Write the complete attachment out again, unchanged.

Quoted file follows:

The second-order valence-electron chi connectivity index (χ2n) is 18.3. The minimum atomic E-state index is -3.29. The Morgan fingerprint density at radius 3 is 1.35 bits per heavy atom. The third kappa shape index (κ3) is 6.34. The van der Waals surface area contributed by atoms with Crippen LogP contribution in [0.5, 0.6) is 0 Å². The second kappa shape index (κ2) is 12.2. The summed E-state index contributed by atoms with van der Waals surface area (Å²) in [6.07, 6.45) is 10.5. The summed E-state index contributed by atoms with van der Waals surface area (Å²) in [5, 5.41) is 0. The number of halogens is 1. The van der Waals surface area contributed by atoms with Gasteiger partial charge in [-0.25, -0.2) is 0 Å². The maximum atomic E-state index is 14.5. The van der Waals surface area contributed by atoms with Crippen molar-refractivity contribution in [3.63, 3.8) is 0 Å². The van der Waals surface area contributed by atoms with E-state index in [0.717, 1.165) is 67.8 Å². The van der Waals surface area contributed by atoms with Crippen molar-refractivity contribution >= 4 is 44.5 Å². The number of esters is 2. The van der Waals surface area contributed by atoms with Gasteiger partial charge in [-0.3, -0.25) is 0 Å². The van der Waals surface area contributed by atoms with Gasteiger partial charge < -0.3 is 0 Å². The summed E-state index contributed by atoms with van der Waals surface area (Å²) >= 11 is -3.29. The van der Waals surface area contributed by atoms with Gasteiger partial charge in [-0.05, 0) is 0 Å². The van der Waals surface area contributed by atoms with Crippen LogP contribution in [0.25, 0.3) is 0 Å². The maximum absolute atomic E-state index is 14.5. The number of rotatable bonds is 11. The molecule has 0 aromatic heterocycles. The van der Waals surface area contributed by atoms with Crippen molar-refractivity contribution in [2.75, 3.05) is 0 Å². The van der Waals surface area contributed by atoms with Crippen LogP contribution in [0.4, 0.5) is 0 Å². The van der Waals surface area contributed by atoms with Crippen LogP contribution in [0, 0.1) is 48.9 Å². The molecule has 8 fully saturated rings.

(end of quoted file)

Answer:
The second-order valence-electron chi connectivity index (χ2n) is 18.3. The minimum atomic E-state index is -3.29. The Morgan fingerprint density at radius 3 is 1.35 bits per heavy atom. The third kappa shape index (κ3) is 6.34. The van der Waals surface area contributed by atoms with Crippen LogP contribution in [0.5, 0.6) is 0 Å². The second kappa shape index (κ2) is 12.2. The summed E-state index contributed by atoms with van der Waals surface area (Å²) in [6.07, 6.45) is 10.5. The summed E-state index contributed by atoms with van der Waals surface area (Å²) in [5, 5.41) is 0. The number of halogens is 1. The van der Waals surface area contributed by atoms with Gasteiger partial charge in [-0.25, -0.2) is 0 Å². The maximum atomic E-state index is 14.5. The van der Waals surface area contributed by atoms with Crippen molar-refractivity contribution in [3.63, 3.8) is 0 Å². The van der Waals surface area contributed by atoms with E-state index in [0.717, 1.165) is 67.8 Å². The van der Waals surface area contributed by atoms with Crippen molar-refractivity contribution >= 4 is 44.5 Å². The number of esters is 2. The van der Waals surface area contributed by atoms with Gasteiger partial charge in [-0.3, -0.25) is 0 Å². The van der Waals surface area contributed by atoms with Gasteiger partial charge < -0.3 is 0 Å². The summed E-state index contributed by atoms with van der Waals surface area (Å²) >= 11 is -3.29. The van der Waals surface area contributed by atoms with Gasteiger partial charge in [-0.05, 0) is 0 Å². The van der Waals surface area contributed by atoms with Crippen LogP contribution in [0.25, 0.3) is 0 Å². The maximum absolute atomic E-state index is 14.5. The number of rotatable bonds is 11. The molecule has 0 aromatic heterocycles. The van der Waals surface area contributed by atoms with Crippen molar-refractivity contribution in [2.75, 3.05) is 0 Å². The van der Waals surface area contributed by atoms with Crippen LogP contribution in [0.4, 0.5) is 0 Å². The van der Waals surface area contributed by atoms with Crippen LogP contribution in [0, 0.1) is 48.9 Å². The molecule has 8 fully saturated rings.